Executive Producer Reuven Frank
Presented by Lloyd Dobyns (later joined by Linda Ellerbee).
Back in the 70s, believe it or not, no one in television thought TV news shows had any chance of being more than just a prestige loss leader. News was reserved for the 6:00 hour, and the idea of a prime time news show was tried and never seemed to work. 60 Minutes struggled along, helped by its Sunday time slot, until it started to gain momentum in the late 70s.
But it did well enough for NBC to think about emulating it. Their first attempt, First Tuesday, struggled. So Reuven Frank decided that the best way to go was to try a time slot where they had little to lose -- late night on Saturday. Thus, Weekend was born.
The show was hosted by Lloyd Dobyns, who also wrote a lot of the pieces. It was different from 60 Minutes. There were no interviews, for one thing. For another, it was willing not only to handle serious subject, but also lighter fare, all held together by Lloyd Dobyns's wry commentary.
Dobyns has worked his way up NBC news to doing documentaries, and he was a major change from the 60 Minutes crew. He was willing to add a little humor to the news, often at his own expense. For instance, after a news report about africanized "killer bees," he ended it with a story about how while filming the natives expressed one wish: that the TV crews would go home and not rile up the bees. Dobyns was able to make these comments using his dry sense of humor.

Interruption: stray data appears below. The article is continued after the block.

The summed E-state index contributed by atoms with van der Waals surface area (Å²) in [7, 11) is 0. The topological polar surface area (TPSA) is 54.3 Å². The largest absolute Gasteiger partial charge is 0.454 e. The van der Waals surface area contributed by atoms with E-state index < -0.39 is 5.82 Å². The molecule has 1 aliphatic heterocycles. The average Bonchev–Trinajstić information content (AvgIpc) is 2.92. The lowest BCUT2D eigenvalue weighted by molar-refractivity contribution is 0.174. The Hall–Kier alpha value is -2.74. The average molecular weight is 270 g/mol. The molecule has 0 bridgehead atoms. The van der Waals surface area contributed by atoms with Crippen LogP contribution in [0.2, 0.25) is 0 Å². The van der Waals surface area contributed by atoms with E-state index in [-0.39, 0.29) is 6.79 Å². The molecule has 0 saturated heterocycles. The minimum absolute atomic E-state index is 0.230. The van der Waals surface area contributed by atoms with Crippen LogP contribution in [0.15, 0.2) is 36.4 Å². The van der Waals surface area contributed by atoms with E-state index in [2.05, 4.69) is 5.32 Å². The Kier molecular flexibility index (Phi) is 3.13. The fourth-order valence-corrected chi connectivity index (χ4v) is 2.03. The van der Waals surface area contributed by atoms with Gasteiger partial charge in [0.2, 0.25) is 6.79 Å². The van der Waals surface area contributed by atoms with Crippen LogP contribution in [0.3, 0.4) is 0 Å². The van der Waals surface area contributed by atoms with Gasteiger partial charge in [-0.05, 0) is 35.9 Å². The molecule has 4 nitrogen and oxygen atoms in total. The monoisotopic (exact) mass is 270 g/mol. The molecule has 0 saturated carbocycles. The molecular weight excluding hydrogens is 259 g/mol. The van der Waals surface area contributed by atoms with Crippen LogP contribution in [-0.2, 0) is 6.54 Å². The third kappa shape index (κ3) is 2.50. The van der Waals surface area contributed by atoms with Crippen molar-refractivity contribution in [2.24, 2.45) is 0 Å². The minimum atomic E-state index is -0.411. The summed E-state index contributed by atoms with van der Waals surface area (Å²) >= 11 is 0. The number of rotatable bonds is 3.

The show premiered in the fall of 1974, and gained acclaim, eventually winning a Peabody Award for its writing (Dobyns wrote his own commentary). And the ratings weren't bad, considering that the network never had anything in that time slot before. But there was a problem.
Weekend was not the only show NBC premiered in that time slot that season. The other was Saturday Night Live. In the beginning, they played nicely -- Weekend was on once a month, while SNL appeared the other three weeks. This gave SNL a break, while allowing Weekend time to develop stories. But SNL became a breakout hit, and executives decided it was best not to skip a week. And while Weekend was not up to SNL's ratings, it won awards and had enough of a following that NBC decided to move it to prime time.
They made a brilliant move of adding Linda Ellerby to co-host with Dobyns. The two were very much alike in attitude and wit; they made a perfect team.
But they made an stupid move that ruined all that: it was scheduled opposite 60 Minutes*. And in the time that Weekend ran, 60 Minutes had become a ratings powerhouse, moving into the top ten of all TV shows. Weekend just couldn't compete. It was canceled in 1979.
Ellerby and Dobyns moved on to the acclaimed NBC Overnight** and both continued as successful if underappreciated news figures.
*They were faced with the problem of the name of the show. They didn't want to change it due to the good will it had, but it had to be put into a weekend slot. (Once, they did run it on Tuesday, and Dobyns said that the weekend was a state of mind, but I doubt many would get the joke).
**Which probably deserves a Great but Forgotten entry of its own, but I never saw the show and thus cannot comment on it.